Before Saturday’s game against Dallas, Pelicans coach Monty Williams spoke about the challenge of competing in the toughest division of the toughest conference of the world’s toughest basketball league — and how his team hasn’t done so for the past three seasons, especially against the Mavericks.

“There are excuses,” he said. “We can talk about our injuries; we can talk about our lineups — they’ve beaten us.

“At some point we’ve got to say, ‘Enough.’ And tonight’s as good a time as any.”

But later, when asked whether Saturday’s game was a measuring stick for where the Pels stand, albeit only two games into the season, Williams said, “We don’t. You guys do. Every game’s the same. We don’t view games that way.”

Whichever way you — or the Pelicans — view it, they came up short against their Southwest Division foes 109-104 before an announced Smoothie King Center crowd of 14,547 that woke up during the home team’s third-quarter rally but ultimately went home disappointed.

“This just shows you how tough the Western Conference is,” said Dallas’ Chandler Parsons, a key free agent acquisition from Houston who led the Mavericks with 20 points.

Indeed it is.

Even with Oklahoma City’s Kevin Durant and Russell Westbrook out for at least a month, the West is a mountain to climb for any team with aspirations of getting into the playoff picture.

Last season, the Pels were 3-13 in their division, 15-37 in the conference. They’ve now lost eight straight to Dallas, dating to their first meeting of the 2012-13 season.

If you want to play past April, you’ve got to do better than that.

So Saturday, with the team completely healthy seemingly for the first time since before Obamacare was approved and well-rested since Tuesday’s rousing 101-84 victory against Orlando in the season opener, was the right time to make a statement against an established contender.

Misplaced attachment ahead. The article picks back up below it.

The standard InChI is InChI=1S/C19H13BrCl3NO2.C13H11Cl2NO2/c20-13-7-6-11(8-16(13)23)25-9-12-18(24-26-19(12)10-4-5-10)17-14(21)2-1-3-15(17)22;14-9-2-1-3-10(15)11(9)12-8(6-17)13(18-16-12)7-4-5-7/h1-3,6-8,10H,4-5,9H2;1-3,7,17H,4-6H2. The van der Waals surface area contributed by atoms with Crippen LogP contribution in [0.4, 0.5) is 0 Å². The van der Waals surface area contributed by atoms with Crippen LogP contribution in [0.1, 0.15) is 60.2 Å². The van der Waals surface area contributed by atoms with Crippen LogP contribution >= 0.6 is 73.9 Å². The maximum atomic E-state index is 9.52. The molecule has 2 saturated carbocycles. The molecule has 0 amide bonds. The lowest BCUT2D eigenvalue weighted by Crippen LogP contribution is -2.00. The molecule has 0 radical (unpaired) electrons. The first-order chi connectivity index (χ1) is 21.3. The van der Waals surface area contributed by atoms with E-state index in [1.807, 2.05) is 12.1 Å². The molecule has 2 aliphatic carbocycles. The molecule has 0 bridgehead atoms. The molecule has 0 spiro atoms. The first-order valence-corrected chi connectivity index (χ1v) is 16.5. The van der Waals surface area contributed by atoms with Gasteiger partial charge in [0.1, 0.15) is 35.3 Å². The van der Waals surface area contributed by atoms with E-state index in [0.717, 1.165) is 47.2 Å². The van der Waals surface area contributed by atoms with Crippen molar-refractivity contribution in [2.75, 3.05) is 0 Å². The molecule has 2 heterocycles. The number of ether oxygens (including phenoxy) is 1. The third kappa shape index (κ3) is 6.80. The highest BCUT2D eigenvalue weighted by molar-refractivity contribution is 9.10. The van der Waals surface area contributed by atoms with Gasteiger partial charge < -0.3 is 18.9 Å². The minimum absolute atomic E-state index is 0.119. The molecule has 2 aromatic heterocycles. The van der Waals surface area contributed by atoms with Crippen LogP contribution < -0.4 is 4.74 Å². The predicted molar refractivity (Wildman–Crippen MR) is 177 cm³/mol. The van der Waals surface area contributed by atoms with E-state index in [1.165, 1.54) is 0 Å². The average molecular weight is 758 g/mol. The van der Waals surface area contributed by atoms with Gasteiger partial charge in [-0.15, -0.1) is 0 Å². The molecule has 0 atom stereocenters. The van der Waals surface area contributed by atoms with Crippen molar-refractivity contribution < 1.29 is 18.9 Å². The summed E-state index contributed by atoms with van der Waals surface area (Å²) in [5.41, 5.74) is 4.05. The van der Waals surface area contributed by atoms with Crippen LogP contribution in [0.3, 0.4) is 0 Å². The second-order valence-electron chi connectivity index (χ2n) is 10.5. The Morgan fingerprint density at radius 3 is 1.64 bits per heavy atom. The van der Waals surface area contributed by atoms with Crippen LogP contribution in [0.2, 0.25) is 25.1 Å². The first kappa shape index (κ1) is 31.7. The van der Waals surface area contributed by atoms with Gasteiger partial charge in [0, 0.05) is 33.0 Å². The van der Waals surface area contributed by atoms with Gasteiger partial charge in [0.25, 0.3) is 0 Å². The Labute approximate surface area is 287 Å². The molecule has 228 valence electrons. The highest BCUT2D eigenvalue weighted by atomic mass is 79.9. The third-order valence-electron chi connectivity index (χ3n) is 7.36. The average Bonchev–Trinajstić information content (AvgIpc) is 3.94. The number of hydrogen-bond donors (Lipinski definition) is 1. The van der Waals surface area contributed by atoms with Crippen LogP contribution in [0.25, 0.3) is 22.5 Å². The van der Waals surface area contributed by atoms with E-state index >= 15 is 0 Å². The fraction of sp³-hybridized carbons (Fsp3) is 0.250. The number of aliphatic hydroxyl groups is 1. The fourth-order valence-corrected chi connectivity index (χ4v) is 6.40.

The Pelicans managed to, at least through three quarters which ended with them leading 89-86.

And they got another monster game out of Anthony Davis — 31 points, 15 rebounds, and three blocked shots. Tyreke Evans had a near triple double — 22 points, 10 boards and nine assists — and Jrue Holiday had 24 points.

But the home team couldn’t finish.

The Pels were 4-of-18 from the field in the fourth quarter, missing their last eight shots and getting only free throws after Holiday’s finger roll left them down 101-98 with 6:17 left.

They would get it to a one-possession game once more, but it’s hard to catch up when you’re only scoring one point at a time while getting doing things like Eric Gordon and Evans getting back-to-back offensive fouls.

“They’ve got a ton of veterans and they’re going to get away with a lot of foul calls,” Pelicans forward Ryan Anderson said. “That was in the scouting report, and they forced us to take tough shots.”

The Mavs are a veteran team. Their five starters Saturday had 51 years of NBA experience going into this season. The Pels starters had 22.

That’s a lot of muscle memory come crunch time.

“In the fourth quarter we did some tremendous things,” Dallas coach Rick Carlisle said. “That’s important for a team trying to get traction.”

And Carlisle liked that we saw from the Pelicans.

“They’re a young team, but they’ve got some experience,” he said. “They’re going to be a factor in the playoff race — no question about it.”

And among the Pelicans, Anderson at least, wasn’t discouraged.

“We can beat them,” he said. “I think we’re all confident of that.

“If we play like we did in the third quarter, it’s going to be tough for any team to beat us. We’ve just got to play a complete game.”

This being the NBA, where the three days between the opener and Saturday is a rare luxury — there’s only one more such non-All-Star break this season, and it’s next week — the Pelicans will get a quick opportunity to prove that they can.

There’s a trip to yet another division foe — Memphis — on Monday followed by the renamed Charlotte Hornets at home Tuesday in the season’s first back-to-back.

Sweeping those games would be a nice statement.

And if not, well, we’ll be waiting for one.